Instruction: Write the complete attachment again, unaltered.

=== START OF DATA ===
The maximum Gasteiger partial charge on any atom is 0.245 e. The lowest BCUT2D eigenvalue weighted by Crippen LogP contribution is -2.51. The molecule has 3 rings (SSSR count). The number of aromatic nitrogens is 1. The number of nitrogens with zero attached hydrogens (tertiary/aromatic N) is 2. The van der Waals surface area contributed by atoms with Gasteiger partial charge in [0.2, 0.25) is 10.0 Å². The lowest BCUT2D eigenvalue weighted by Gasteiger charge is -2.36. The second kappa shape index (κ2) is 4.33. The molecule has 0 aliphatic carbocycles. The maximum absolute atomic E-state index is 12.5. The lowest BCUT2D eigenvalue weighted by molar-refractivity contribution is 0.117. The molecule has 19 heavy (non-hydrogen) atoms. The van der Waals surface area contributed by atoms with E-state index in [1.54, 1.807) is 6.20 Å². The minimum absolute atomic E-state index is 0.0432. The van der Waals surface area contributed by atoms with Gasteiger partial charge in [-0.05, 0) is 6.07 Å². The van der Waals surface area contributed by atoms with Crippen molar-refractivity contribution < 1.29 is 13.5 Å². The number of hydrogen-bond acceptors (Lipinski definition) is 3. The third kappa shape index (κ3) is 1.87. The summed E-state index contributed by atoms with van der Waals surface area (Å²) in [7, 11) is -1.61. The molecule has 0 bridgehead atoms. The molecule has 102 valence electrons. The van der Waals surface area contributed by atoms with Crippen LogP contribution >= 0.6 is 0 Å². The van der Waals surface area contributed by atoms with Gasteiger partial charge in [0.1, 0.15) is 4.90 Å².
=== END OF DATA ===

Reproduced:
The maximum Gasteiger partial charge on any atom is 0.245 e. The lowest BCUT2D eigenvalue weighted by Crippen LogP contribution is -2.51. The molecule has 3 rings (SSSR count). The number of aromatic nitrogens is 1. The number of nitrogens with zero attached hydrogens (tertiary/aromatic N) is 2. The van der Waals surface area contributed by atoms with Gasteiger partial charge in [0.2, 0.25) is 10.0 Å². The lowest BCUT2D eigenvalue weighted by Gasteiger charge is -2.36. The second kappa shape index (κ2) is 4.33. The molecule has 0 aliphatic carbocycles. The maximum absolute atomic E-state index is 12.5. The lowest BCUT2D eigenvalue weighted by molar-refractivity contribution is 0.117. The molecule has 19 heavy (non-hydrogen) atoms. The van der Waals surface area contributed by atoms with E-state index in [1.54, 1.807) is 6.20 Å². The minimum absolute atomic E-state index is 0.0432. The van der Waals surface area contributed by atoms with Gasteiger partial charge in [-0.05, 0) is 6.07 Å². The van der Waals surface area contributed by atoms with Crippen molar-refractivity contribution < 1.29 is 13.5 Å². The number of hydrogen-bond acceptors (Lipinski definition) is 3. The third kappa shape index (κ3) is 1.87. The summed E-state index contributed by atoms with van der Waals surface area (Å²) in [7, 11) is -1.61. The molecule has 0 bridgehead atoms. The molecule has 102 valence electrons. The van der Waals surface area contributed by atoms with Crippen LogP contribution >= 0.6 is 0 Å². The van der Waals surface area contributed by atoms with Gasteiger partial charge in [0.1, 0.15) is 4.90 Å².